Text Box: JAZZ autographs
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Price: $200.00

MINT CONDITION

GEORGE BRUNIES - TROMBONIST

Autographed 8” x 10” matte double-weight photograph to jazz photographer, Al White, 1974.  The image is an original Al White photograph of another photograph and bears the “name change” spelling of his last name. (See explanation below)

George Bruines (1902-1974) was virtually inarguably the greatest trombone technician in the jazz world. From a musical family in New Orleans, the man could not read music and was a musical natural and entirely self-taught.   While his musical brothers all went on to be jazz musicians, Brunies was the best of them all.  He played in New Orleans Dixieland bands through his teenage years, moving to Chicago in 1920.  He was soon hired to play on the riverboat the SS Capitol.  In 1921 he joined the Friar’s Society Orchestra which renamed itself The New Orleans Rhythm Kings.  He made his first records with the group from 1922-23.  His next gig was with the Wolverines, playing in gangster Eddie Tancil’s club in Cicero outside of Chicago.  Tancil was killed by a rival gang in 1923, so he moved onto Ted Lewis’s Orchestra with his old New Orleans Rhythym Kings band mates and worked with them from 1924-1935 changing the sound of the orchestra from a crooner band to Dixieland.  They made a large amount of records for Columbia whilst Brunies was there. (There are early Ted Lewis records featuring Brunies with Benny Goodman and Fats Waller.) Brunies left Lewis and was hired by Louis Prima for his New Orleans Gang and their regular stand at Nick’s in New York City, recording with the group on the Brunswick label.  Prima reduced the size of his band in 1938 and Brunies liked Nick’s and so when his buddy Mugsy Spanier from his Ted Lewis days put together a crew for the club, he hired on with him.  He stayed with Spanier playing and recording Dixieland until 1946.  Brunies then decided to work with his guitarist-band leader friend from Nick’s Eddie Condon at his new jazz club in the Village.  In 1949, Brunies left New York City and moved back to Chicago to form his own band.  His band played throughout the Chicago area, but typically at the 1111 Club.  An astrologist one night convinced Brunies he would be luckier numerogically if he dropped the “e” in his name and become Brunis, so he changed his last name.  Brunies was a showboat at this time of his life and would have trombone-offs with other musicians never losing and often belittling them by playing his slide with his foot.  He also had another act where he would find the fattest person in the club and ask them to sit on his chest and then he would play.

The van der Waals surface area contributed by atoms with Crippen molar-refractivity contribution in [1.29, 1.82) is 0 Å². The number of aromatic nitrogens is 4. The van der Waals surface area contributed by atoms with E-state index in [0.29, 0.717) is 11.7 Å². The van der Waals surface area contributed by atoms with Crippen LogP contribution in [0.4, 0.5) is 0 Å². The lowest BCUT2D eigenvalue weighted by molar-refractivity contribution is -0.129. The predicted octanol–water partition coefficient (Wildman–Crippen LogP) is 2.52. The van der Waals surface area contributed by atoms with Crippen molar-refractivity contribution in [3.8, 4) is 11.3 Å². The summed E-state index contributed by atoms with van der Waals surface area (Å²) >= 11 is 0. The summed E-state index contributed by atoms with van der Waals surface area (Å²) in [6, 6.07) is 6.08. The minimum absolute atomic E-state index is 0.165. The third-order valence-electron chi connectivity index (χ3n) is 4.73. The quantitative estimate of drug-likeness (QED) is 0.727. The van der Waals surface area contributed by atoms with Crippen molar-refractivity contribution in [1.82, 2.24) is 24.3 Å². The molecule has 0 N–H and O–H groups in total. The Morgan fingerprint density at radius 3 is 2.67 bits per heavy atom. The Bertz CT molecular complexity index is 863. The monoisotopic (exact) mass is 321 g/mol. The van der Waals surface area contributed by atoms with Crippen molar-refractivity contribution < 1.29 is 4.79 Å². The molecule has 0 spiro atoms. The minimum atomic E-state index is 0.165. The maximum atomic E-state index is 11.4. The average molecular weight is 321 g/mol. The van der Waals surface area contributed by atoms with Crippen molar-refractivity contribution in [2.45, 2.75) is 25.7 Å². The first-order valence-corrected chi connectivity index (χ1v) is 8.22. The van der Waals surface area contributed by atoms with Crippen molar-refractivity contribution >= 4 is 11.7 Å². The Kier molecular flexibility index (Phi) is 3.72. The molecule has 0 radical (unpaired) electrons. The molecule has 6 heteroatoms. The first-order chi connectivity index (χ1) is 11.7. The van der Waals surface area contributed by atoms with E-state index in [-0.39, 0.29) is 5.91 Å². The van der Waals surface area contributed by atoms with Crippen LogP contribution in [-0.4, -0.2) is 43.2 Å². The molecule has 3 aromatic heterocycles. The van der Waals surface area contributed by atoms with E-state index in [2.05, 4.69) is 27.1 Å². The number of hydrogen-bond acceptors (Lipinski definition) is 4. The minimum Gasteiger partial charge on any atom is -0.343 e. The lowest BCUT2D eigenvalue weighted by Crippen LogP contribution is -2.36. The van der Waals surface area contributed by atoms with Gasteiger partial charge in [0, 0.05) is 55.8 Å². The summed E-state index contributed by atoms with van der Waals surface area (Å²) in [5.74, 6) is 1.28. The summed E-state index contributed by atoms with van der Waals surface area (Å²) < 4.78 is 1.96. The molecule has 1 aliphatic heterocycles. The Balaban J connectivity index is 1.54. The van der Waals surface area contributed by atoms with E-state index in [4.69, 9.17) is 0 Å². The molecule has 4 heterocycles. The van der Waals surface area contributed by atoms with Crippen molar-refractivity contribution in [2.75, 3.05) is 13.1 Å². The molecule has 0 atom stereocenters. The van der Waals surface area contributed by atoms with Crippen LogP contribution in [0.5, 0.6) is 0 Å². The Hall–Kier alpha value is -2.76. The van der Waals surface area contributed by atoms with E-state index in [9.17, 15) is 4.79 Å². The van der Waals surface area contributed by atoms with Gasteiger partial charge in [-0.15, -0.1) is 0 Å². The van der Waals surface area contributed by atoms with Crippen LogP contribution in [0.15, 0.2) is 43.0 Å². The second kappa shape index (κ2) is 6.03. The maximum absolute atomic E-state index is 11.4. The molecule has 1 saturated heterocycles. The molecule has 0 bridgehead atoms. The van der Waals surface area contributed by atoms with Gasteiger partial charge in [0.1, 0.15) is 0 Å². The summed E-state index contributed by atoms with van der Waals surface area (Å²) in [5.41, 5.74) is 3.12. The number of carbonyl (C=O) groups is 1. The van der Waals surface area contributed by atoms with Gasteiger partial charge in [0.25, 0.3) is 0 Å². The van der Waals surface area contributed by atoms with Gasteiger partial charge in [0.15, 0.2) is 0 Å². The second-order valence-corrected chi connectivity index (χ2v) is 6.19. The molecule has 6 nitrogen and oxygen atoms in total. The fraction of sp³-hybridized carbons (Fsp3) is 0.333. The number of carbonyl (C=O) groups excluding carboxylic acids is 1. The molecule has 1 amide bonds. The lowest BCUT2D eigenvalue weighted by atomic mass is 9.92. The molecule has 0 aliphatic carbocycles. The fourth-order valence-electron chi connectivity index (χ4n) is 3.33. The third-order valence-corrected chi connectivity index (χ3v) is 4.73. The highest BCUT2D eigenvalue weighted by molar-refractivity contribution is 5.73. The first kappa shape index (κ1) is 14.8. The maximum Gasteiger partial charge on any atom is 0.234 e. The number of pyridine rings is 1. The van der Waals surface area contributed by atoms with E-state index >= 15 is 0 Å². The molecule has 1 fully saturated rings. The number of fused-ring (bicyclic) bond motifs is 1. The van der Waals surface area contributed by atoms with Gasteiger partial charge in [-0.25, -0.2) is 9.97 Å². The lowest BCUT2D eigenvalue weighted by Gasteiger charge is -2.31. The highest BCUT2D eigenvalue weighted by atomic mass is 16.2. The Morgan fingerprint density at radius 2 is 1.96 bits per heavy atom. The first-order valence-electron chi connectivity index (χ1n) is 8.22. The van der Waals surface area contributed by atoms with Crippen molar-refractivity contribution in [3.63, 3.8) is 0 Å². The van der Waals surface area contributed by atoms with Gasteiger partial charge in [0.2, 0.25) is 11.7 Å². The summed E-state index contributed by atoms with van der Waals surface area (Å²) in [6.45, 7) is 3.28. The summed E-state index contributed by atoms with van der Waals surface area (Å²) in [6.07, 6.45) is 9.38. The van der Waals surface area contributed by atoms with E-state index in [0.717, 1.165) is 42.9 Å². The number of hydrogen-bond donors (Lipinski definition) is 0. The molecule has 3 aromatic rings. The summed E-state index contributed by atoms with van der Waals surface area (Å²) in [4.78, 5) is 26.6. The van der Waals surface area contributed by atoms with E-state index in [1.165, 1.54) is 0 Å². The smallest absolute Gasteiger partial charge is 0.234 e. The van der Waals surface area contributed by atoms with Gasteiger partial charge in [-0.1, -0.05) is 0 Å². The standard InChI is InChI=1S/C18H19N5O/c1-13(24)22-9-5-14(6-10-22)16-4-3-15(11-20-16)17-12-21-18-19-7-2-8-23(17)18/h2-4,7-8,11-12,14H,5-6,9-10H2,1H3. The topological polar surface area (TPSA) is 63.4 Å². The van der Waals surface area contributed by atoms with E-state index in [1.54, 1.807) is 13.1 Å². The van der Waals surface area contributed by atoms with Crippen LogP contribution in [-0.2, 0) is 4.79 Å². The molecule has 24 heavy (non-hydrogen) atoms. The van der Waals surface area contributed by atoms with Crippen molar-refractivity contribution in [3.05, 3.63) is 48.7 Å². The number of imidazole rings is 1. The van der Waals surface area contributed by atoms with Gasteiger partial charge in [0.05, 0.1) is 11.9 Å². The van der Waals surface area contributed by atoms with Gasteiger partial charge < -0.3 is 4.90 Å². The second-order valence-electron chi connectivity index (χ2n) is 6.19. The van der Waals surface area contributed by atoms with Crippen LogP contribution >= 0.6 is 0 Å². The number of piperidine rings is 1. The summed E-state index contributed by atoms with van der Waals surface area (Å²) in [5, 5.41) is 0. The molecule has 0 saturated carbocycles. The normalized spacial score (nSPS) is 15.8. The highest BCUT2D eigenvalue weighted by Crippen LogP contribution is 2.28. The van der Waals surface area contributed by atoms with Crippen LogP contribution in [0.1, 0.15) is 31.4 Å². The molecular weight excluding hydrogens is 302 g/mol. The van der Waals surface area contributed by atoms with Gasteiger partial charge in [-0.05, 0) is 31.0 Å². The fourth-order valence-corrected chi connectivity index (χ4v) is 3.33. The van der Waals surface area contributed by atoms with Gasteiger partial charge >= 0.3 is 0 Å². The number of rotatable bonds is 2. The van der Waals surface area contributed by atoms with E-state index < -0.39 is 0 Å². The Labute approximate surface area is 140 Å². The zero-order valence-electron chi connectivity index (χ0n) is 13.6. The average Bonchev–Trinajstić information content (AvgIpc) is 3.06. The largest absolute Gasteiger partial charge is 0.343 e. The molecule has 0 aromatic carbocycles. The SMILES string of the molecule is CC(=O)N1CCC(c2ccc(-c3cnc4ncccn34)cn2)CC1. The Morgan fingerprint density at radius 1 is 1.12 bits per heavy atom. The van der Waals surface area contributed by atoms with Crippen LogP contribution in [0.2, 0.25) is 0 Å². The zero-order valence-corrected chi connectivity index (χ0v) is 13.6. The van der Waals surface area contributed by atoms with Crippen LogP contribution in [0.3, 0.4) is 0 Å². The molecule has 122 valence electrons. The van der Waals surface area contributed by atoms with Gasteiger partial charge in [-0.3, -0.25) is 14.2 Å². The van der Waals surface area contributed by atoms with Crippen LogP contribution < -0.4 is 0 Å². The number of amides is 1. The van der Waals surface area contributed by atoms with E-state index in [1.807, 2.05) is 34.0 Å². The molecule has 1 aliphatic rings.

This photograph dedicated to jazz photographer Al White was signed in the year of his death.